Beyond the stress: New club promotes dialogue about mental health

In the past several months, CESJDS students have partnered with the administration to pioneer a Mental Health Awareness Club that aims to end the stigma regarding mental illness. They strive to create a safe space for students suffering from various mental afflictions. Dean of Students Roslyn Landy and high school guidance counselors Rachel Soifer and Melissa Gartner invited students to help form the club following the Umtter suicide prevention initiative at JDS earlier this year. 

The club organized programs to take place over the course of the semester, including creating a magazine. The magazine is called “One in Five” and will be made up of anonymous student writing, artwork and questions for an advice column. 

In honor of Mental Health Awareness Month, the club has special programs during lunch every Tuesday in the month of May. On May 1, there was a program about breaking barriers and overcoming challenges, and on May 8 there was a workshop focused on differentiating between facts and rumors regarding mental health. 

Other programs for this month included a Dialectical Behavior Therapy run by junior Shira Finke on May 15, where club members talked about several strategies to improve thought processes in an effort to reduce negative thinking and anxiety.

Sophomore Davida Goldman ran a program which centered around reframing negative thoughts and focusing on positive attitudes on May 22. At Goldman’s program, students learned how to counteract and prevent negative thoughts with positive self-talk techniques.

Landy recognizes the importance of spreading awareness about mental health in schools. She is very supportive of the club and attends the meetings nearly every week.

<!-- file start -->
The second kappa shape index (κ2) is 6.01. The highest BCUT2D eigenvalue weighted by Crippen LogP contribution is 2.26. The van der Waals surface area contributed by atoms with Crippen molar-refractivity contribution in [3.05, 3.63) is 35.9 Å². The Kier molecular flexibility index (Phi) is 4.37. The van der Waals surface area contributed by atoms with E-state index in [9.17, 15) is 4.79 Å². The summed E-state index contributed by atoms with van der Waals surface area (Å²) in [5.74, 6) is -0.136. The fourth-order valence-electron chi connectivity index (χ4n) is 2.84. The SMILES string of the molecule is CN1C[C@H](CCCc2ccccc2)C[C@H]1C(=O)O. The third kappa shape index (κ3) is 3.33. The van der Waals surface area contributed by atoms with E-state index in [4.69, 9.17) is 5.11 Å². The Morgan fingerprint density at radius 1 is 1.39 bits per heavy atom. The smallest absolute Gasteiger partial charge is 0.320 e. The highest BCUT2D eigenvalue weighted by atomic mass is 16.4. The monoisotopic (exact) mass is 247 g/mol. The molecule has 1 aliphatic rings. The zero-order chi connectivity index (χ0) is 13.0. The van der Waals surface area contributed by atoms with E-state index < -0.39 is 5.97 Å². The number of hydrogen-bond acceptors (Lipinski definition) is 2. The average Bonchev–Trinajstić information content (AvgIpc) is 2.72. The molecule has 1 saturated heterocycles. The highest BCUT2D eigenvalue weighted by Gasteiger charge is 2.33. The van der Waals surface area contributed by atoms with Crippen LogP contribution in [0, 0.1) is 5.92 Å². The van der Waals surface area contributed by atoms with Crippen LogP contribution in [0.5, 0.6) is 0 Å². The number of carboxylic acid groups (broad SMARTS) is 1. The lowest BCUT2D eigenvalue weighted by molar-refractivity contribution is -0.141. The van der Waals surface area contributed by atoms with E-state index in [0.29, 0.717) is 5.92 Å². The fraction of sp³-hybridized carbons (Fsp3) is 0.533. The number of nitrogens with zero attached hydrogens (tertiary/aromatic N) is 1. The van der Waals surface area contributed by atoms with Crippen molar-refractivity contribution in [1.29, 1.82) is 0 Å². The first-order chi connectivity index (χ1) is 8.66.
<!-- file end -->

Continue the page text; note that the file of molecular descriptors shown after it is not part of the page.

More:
“Even if students do not currently know anyone with a mental health issue now, they will certainly meet someone in college or later who faces challenges related to mental illness,” Landy said. “It is our responsibility to help prepare our students to understand the challenges people face, to recognize the signs in themselves and others and to learn about ways to help themselves or others.”

Goldman also thinks the club and its mission are important. She joined the club because she and her peers have struggled with their mental health and she wants to help spread awareness.

“I really want to be able to have it not be such a taboo topic to talk about. It should be something that people recognize and are aware of, and are not afraid to hear about or to discuss,” Goldman said.

Goldman has contributed to past programming and raised awareness about this club and its mission by making flyers and talking to people about the club. 

Goldman also contributed to the idea of handing out ribbons representing various mental illnesses when JDS held an assembly where students spoke about their experience with anxiety on January 18.

Sophomore Ally Knapp was also inspired to get involved with the club because she agrees with the club’s message to end the stigma surrounding mental health.

“Early on this year, some people got together and decided it was something important to do at this school, and then the club formed and it just took off from there,” Knapp said.

While the club has many programs running this spring, Knapp and Goldman would like to see it grow in the coming years with an increase in attendance to programs. 

“I hope that the Mental Health Awareness Club is able to spread our message of tolerance,” Goldman said. “I hope that we can continue to plan programs and maybe help people through some hard times that they’re going through, and help students and teachers be able to deal with mental illness and just overall mental health and well being.”

This story was featured in the Volume 35, Issue 6 print edition of The Lion’s Tale, published on May 30, 2018.